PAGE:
The choir spread out amongst the audience to create the sounds of animals and creatures that live in Kondalilla, a waterfall in a south-east Queensland rainforest. This was the first of two pieces by Australian composer Stephen Leek, now a resident of Canberra, and was eerily beautiful and well controlled despite the singers enjoying an element of intended phrasing freedom.

“Red Earth”, by contrast, speaks of the timelessness and fragility of the Olgas with the choir capturing the necessary sombre mood wonderfully. Bracket 2 ended back in Europe with the beauty and power of the “Northern Lights” portrayed by Norwegian composer Ola Gjeilo.

Besides being a passionate musical director Dan Walker is a gifted composer with commissions from the Sydney Symphony Orchestra, the Australian Chamber Orchestra and Gondwana.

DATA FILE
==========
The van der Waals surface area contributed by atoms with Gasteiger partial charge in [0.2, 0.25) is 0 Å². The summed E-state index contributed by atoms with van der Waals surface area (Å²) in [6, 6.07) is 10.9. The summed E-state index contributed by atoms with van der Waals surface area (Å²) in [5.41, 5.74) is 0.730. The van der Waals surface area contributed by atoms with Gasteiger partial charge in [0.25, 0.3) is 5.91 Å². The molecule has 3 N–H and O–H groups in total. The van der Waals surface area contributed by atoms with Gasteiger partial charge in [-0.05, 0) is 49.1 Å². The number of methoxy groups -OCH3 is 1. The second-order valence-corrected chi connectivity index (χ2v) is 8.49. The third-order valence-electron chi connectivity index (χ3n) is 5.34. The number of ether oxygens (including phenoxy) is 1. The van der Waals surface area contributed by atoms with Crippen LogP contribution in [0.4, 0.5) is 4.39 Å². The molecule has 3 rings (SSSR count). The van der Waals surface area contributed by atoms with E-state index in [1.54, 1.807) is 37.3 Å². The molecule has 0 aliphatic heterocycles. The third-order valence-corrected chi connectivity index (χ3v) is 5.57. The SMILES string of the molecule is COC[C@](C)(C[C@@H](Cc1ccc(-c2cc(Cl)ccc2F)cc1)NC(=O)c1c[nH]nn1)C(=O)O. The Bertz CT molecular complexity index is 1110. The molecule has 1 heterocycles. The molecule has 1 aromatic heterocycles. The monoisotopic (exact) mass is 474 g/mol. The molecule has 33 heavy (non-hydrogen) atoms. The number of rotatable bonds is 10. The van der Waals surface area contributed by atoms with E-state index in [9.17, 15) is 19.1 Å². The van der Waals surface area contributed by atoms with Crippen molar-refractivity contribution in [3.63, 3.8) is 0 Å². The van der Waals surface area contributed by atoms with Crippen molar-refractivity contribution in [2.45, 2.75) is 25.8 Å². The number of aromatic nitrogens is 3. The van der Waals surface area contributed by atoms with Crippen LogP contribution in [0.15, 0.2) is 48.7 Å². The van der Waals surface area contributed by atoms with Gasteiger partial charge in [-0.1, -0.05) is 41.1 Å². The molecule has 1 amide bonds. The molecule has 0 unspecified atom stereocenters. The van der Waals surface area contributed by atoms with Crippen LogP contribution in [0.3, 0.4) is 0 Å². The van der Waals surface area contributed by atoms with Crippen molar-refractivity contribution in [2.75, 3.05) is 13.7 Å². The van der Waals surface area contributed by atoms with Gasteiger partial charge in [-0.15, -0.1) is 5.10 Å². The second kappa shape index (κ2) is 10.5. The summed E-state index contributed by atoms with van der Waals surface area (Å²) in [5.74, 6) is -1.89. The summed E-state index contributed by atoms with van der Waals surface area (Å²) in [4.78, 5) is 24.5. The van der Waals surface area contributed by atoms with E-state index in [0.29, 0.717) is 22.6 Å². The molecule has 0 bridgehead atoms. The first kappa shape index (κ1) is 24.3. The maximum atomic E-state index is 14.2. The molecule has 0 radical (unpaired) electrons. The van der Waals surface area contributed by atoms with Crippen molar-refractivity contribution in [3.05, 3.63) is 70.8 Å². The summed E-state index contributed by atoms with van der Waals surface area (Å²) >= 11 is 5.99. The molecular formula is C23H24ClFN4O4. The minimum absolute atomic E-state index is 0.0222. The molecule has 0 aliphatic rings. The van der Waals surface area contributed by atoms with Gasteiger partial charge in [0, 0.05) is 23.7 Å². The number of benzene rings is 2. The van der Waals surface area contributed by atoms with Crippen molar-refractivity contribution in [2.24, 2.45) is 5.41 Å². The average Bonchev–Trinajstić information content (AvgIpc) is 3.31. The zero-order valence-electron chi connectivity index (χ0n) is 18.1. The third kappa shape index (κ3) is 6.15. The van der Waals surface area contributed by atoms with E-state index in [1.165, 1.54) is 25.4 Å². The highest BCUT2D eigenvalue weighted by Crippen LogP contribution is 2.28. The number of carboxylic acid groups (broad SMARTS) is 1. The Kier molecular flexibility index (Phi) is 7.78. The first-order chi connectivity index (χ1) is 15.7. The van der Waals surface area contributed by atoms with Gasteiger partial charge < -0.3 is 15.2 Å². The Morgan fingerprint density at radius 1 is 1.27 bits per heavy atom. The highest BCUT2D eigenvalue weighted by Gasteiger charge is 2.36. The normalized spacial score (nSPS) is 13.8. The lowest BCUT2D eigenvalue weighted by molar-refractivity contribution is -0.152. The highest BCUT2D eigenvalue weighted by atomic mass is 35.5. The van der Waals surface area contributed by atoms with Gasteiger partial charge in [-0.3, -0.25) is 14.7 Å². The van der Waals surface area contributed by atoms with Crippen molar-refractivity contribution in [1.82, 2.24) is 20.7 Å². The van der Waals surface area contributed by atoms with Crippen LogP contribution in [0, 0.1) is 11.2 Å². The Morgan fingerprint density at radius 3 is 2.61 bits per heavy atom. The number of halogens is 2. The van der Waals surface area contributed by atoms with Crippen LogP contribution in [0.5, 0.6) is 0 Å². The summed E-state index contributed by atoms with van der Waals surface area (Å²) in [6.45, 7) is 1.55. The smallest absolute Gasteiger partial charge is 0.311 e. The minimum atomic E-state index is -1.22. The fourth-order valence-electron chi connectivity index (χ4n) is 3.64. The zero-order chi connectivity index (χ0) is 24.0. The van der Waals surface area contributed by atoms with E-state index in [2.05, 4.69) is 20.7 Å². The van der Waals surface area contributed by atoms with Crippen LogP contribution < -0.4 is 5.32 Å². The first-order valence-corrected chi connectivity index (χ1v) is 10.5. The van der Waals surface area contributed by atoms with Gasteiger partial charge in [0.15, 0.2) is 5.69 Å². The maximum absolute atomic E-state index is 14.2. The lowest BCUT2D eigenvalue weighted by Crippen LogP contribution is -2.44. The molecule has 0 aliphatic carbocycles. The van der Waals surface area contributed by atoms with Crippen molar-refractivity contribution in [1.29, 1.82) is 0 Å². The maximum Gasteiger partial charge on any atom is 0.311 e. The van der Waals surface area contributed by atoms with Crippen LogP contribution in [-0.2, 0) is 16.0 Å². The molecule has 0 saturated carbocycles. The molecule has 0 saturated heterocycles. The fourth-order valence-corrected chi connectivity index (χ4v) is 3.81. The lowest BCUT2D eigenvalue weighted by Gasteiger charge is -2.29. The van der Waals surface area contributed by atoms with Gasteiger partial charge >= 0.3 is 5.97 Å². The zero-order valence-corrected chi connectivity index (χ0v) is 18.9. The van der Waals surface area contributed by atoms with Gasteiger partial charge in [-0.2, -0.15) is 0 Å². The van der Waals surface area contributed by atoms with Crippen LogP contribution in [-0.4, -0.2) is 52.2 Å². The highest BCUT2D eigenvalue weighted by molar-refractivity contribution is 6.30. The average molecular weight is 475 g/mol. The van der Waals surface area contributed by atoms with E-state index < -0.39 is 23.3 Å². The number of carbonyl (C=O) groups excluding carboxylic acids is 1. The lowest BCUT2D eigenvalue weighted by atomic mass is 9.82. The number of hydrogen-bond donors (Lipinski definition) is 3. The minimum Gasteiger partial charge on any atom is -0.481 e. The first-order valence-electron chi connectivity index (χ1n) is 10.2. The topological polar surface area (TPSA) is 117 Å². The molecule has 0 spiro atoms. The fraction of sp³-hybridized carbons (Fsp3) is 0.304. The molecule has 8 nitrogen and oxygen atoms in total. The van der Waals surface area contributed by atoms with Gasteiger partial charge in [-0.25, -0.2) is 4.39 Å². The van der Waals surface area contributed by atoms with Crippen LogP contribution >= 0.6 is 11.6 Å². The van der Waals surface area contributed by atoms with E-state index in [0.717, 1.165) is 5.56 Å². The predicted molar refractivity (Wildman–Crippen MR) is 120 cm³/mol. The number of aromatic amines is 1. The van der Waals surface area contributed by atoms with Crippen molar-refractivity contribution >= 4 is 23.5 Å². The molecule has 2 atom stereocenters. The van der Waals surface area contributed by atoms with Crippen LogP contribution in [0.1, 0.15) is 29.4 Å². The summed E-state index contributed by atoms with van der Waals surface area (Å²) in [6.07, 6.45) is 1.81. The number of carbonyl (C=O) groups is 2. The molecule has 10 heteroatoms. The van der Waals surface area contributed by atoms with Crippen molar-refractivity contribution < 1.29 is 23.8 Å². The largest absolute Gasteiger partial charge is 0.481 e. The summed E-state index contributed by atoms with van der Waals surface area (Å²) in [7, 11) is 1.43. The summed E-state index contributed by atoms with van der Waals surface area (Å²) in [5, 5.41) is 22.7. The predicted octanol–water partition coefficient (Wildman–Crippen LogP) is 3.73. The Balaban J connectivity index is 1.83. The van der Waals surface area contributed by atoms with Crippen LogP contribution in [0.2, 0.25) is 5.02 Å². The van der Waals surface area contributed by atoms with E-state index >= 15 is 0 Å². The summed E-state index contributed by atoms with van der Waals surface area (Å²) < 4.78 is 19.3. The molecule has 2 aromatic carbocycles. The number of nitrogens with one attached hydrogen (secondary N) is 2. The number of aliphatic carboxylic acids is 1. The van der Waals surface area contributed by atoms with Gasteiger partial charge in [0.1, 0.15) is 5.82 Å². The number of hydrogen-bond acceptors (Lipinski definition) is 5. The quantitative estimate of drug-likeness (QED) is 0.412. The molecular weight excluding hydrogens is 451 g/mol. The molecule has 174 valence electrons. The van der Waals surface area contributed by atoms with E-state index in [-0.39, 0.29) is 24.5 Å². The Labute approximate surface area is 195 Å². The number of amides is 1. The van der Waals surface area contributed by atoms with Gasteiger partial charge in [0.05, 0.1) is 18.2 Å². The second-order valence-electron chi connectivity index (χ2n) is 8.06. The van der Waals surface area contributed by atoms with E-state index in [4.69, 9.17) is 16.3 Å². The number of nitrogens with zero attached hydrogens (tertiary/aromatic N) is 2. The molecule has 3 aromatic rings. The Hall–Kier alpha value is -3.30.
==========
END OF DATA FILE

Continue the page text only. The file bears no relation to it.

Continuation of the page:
Oriana Chorale at its Fitters’ Workshop performance. Photo: Peter Hislop

One of his works, “Midwinter”opened the final concert bracket. Again rich in imagery the lovely melodies of the text by poet Michael Dransfield featured the upper voices singing of the onset of winter then how the stars and planets above move in the sky oblivious to the earth’s seasons.

Finally, a beautifully sung song of colour, “The Bluebird” then “The Cloud”, a musical portrait of voices moving between and against each other, much as clouds move in the sky at different speeds.

An enthusiastic audience enjoyed this delightful hour of appealing music very much. Singing was disciplined with fine balance, lovely clarity of tone and an obvious joy in singing and mastering complex music. Well done to the Oriana Chorale and to Dan Walker, the new music director, for presenting such a vibrant and fresh concert.


Death and Redemption

Review / Chapel setting for heavenly voices

Music / Oriana Chorale and Polifemy (dir Robyn Mellor). “Death & Redemption”. At the Chapel, Canberra Girls’ Grammar School, May 20 2018. Reviewed by ROB KENNEDY.

“Death and Redemption” in full swing at the Girls Grammar School chapel. Photo by Peter Hislop

THE human voice has the most subtle and profound qualities of any musical instrument, especially when heard in the intimate setting of a chapel.